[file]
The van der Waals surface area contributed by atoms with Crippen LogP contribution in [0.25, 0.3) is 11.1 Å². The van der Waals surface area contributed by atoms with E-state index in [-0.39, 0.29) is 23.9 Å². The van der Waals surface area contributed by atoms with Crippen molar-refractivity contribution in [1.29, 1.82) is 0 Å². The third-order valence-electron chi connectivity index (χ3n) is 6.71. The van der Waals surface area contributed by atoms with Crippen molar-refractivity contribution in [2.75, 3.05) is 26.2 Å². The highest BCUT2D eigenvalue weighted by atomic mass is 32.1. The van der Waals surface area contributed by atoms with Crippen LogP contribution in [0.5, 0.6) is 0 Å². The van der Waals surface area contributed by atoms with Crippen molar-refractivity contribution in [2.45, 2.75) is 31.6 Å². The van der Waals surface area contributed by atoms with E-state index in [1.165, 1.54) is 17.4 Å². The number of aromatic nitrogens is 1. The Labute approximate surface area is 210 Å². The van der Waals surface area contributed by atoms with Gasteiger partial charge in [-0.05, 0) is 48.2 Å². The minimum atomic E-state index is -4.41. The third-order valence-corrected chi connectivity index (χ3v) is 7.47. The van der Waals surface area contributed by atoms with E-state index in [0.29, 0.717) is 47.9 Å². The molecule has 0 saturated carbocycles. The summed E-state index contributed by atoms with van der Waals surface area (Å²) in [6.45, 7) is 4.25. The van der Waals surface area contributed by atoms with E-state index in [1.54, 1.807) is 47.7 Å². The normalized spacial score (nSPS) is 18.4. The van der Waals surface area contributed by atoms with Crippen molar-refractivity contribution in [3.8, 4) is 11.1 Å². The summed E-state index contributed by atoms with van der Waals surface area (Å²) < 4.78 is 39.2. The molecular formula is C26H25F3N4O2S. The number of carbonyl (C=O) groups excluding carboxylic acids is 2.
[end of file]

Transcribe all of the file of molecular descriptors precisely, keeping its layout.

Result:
The van der Waals surface area contributed by atoms with Crippen LogP contribution in [0.25, 0.3) is 11.1 Å². The van der Waals surface area contributed by atoms with E-state index in [-0.39, 0.29) is 23.9 Å². The van der Waals surface area contributed by atoms with Crippen molar-refractivity contribution in [1.29, 1.82) is 0 Å². The third-order valence-electron chi connectivity index (χ3n) is 6.71. The van der Waals surface area contributed by atoms with Crippen molar-refractivity contribution in [2.75, 3.05) is 26.2 Å². The highest BCUT2D eigenvalue weighted by atomic mass is 32.1. The van der Waals surface area contributed by atoms with Crippen LogP contribution in [0.5, 0.6) is 0 Å². The van der Waals surface area contributed by atoms with Crippen molar-refractivity contribution in [2.45, 2.75) is 31.6 Å². The van der Waals surface area contributed by atoms with E-state index in [1.165, 1.54) is 17.4 Å². The number of aromatic nitrogens is 1. The Labute approximate surface area is 210 Å². The van der Waals surface area contributed by atoms with Gasteiger partial charge in [-0.05, 0) is 48.2 Å². The minimum atomic E-state index is -4.41. The third-order valence-corrected chi connectivity index (χ3v) is 7.47. The van der Waals surface area contributed by atoms with E-state index in [0.29, 0.717) is 47.9 Å². The molecule has 0 saturated carbocycles. The summed E-state index contributed by atoms with van der Waals surface area (Å²) in [6.45, 7) is 4.25. The van der Waals surface area contributed by atoms with E-state index in [1.54, 1.807) is 47.7 Å². The normalized spacial score (nSPS) is 18.4. The van der Waals surface area contributed by atoms with Crippen molar-refractivity contribution in [3.8, 4) is 11.1 Å². The summed E-state index contributed by atoms with van der Waals surface area (Å²) < 4.78 is 39.2. The molecular formula is C26H25F3N4O2S. The number of carbonyl (C=O) groups excluding carboxylic acids is 2.